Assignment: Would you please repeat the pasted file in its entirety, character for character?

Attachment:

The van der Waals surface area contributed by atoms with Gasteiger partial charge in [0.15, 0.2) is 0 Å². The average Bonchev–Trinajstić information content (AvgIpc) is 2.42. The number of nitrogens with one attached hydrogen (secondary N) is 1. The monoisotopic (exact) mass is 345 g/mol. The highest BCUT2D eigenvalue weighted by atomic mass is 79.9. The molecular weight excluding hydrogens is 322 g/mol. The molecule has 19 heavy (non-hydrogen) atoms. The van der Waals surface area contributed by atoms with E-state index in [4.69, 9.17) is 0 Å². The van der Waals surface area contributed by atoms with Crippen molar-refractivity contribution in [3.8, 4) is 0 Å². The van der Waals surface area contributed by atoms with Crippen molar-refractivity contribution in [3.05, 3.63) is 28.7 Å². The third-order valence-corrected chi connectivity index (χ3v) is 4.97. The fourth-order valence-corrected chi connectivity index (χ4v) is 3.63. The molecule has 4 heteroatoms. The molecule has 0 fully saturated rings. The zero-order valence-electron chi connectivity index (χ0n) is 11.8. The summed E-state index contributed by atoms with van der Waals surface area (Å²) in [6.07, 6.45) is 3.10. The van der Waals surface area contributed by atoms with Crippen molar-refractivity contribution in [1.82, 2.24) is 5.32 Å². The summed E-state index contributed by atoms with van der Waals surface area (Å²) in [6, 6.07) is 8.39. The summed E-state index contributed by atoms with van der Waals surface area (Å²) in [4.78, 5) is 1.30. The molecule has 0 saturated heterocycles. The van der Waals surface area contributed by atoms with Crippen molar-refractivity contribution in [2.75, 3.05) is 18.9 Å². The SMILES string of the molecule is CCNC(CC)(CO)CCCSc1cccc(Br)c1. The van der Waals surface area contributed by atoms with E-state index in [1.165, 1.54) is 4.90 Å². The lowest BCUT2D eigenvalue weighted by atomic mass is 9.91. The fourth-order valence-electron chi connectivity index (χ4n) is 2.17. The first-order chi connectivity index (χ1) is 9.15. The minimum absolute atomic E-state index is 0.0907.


The van der Waals surface area contributed by atoms with Gasteiger partial charge in [0.15, 0.2) is 0 Å². The average Bonchev–Trinajstić information content (AvgIpc) is 2.42. The number of nitrogens with one attached hydrogen (secondary N) is 1. The monoisotopic (exact) mass is 345 g/mol. The highest BCUT2D eigenvalue weighted by atomic mass is 79.9. The molecular weight excluding hydrogens is 322 g/mol. The molecule has 19 heavy (non-hydrogen) atoms. The van der Waals surface area contributed by atoms with E-state index in [4.69, 9.17) is 0 Å². The van der Waals surface area contributed by atoms with Crippen molar-refractivity contribution in [3.8, 4) is 0 Å². The van der Waals surface area contributed by atoms with Crippen molar-refractivity contribution in [3.05, 3.63) is 28.7 Å². The third-order valence-corrected chi connectivity index (χ3v) is 4.97. The fourth-order valence-corrected chi connectivity index (χ4v) is 3.63. The molecule has 4 heteroatoms. The molecule has 0 fully saturated rings. The zero-order valence-electron chi connectivity index (χ0n) is 11.8. The summed E-state index contributed by atoms with van der Waals surface area (Å²) in [6.07, 6.45) is 3.10. The van der Waals surface area contributed by atoms with Crippen molar-refractivity contribution in [1.82, 2.24) is 5.32 Å². The summed E-state index contributed by atoms with van der Waals surface area (Å²) in [6, 6.07) is 8.39. The summed E-state index contributed by atoms with van der Waals surface area (Å²) in [4.78, 5) is 1.30. The molecule has 0 saturated heterocycles. The van der Waals surface area contributed by atoms with Crippen molar-refractivity contribution in [2.75, 3.05) is 18.9 Å². The SMILES string of the molecule is CCNC(CC)(CO)CCCSc1cccc(Br)c1. The van der Waals surface area contributed by atoms with E-state index in [1.165, 1.54) is 4.90 Å². The lowest BCUT2D eigenvalue weighted by atomic mass is 9.91. The fourth-order valence-electron chi connectivity index (χ4n) is 2.17. The first-order chi connectivity index (χ1) is 9.15. The minimum absolute atomic E-state index is 0.0907.